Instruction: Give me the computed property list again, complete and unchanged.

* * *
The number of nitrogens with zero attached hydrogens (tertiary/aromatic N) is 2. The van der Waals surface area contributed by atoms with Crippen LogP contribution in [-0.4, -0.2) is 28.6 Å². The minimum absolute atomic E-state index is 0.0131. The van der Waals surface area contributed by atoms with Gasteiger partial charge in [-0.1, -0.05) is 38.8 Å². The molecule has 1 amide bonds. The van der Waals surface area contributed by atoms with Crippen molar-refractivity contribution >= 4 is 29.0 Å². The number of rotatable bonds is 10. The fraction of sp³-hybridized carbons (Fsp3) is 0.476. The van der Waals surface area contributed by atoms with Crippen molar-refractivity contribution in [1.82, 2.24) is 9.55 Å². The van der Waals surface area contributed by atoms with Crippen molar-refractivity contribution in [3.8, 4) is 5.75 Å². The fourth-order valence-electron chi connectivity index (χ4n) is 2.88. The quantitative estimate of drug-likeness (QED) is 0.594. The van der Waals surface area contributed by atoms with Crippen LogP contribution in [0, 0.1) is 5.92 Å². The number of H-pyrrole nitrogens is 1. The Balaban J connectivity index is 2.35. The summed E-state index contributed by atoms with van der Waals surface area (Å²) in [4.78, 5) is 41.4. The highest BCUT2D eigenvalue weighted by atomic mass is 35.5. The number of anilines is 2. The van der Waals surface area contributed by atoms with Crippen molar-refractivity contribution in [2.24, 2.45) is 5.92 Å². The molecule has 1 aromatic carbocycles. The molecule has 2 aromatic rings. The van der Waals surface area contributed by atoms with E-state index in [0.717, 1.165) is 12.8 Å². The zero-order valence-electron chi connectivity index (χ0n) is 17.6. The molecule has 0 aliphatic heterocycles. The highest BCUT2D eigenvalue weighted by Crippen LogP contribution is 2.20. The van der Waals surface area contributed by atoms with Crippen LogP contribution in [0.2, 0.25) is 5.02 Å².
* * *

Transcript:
The number of nitrogens with zero attached hydrogens (tertiary/aromatic N) is 2. The van der Waals surface area contributed by atoms with Crippen LogP contribution in [-0.4, -0.2) is 28.6 Å². The minimum absolute atomic E-state index is 0.0131. The van der Waals surface area contributed by atoms with Gasteiger partial charge in [-0.1, -0.05) is 38.8 Å². The molecule has 1 amide bonds. The van der Waals surface area contributed by atoms with Crippen molar-refractivity contribution >= 4 is 29.0 Å². The number of rotatable bonds is 10. The fraction of sp³-hybridized carbons (Fsp3) is 0.476. The van der Waals surface area contributed by atoms with Crippen molar-refractivity contribution in [1.82, 2.24) is 9.55 Å². The van der Waals surface area contributed by atoms with Crippen molar-refractivity contribution in [3.8, 4) is 5.75 Å². The fourth-order valence-electron chi connectivity index (χ4n) is 2.88. The quantitative estimate of drug-likeness (QED) is 0.594. The van der Waals surface area contributed by atoms with Crippen LogP contribution in [0, 0.1) is 5.92 Å². The number of H-pyrrole nitrogens is 1. The Balaban J connectivity index is 2.35. The summed E-state index contributed by atoms with van der Waals surface area (Å²) in [4.78, 5) is 41.4. The highest BCUT2D eigenvalue weighted by atomic mass is 35.5. The number of anilines is 2. The van der Waals surface area contributed by atoms with Crippen molar-refractivity contribution in [2.24, 2.45) is 5.92 Å². The molecule has 1 aromatic carbocycles. The molecule has 2 aromatic rings. The van der Waals surface area contributed by atoms with E-state index in [0.717, 1.165) is 12.8 Å². The zero-order valence-electron chi connectivity index (χ0n) is 17.6. The molecule has 0 aliphatic heterocycles. The highest BCUT2D eigenvalue weighted by Crippen LogP contribution is 2.20. The van der Waals surface area contributed by atoms with Crippen LogP contribution in [0.2, 0.25) is 5.02 Å².